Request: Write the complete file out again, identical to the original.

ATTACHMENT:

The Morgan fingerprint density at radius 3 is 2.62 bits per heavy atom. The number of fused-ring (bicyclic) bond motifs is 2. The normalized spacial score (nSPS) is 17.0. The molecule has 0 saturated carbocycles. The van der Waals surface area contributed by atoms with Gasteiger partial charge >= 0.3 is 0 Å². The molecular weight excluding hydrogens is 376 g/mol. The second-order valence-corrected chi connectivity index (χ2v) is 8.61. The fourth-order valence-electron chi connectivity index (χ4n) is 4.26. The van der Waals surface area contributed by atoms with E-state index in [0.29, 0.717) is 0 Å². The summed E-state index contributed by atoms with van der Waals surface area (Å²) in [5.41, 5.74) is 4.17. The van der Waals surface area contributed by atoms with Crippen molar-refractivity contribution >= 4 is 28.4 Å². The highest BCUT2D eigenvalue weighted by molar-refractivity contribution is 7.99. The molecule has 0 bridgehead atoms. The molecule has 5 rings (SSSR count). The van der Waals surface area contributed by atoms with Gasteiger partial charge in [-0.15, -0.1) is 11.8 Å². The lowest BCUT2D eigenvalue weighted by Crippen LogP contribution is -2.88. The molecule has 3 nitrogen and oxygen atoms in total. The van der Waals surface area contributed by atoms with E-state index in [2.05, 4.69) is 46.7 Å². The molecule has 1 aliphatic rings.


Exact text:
The Morgan fingerprint density at radius 3 is 2.62 bits per heavy atom. The number of fused-ring (bicyclic) bond motifs is 2. The normalized spacial score (nSPS) is 17.0. The molecule has 0 saturated carbocycles. The van der Waals surface area contributed by atoms with Gasteiger partial charge >= 0.3 is 0 Å². The molecular weight excluding hydrogens is 376 g/mol. The second-order valence-corrected chi connectivity index (χ2v) is 8.61. The fourth-order valence-electron chi connectivity index (χ4n) is 4.26. The van der Waals surface area contributed by atoms with E-state index in [0.29, 0.717) is 0 Å². The summed E-state index contributed by atoms with van der Waals surface area (Å²) in [5.41, 5.74) is 4.17. The van der Waals surface area contributed by atoms with Crippen molar-refractivity contribution >= 4 is 28.4 Å². The highest BCUT2D eigenvalue weighted by molar-refractivity contribution is 7.99. The molecule has 0 bridgehead atoms. The molecule has 5 rings (SSSR count). The van der Waals surface area contributed by atoms with Gasteiger partial charge in [-0.15, -0.1) is 11.8 Å². The lowest BCUT2D eigenvalue weighted by Crippen LogP contribution is -2.88. The molecule has 3 nitrogen and oxygen atoms in total. The van der Waals surface area contributed by atoms with E-state index in [2.05, 4.69) is 46.7 Å². The molecule has 1 aliphatic rings.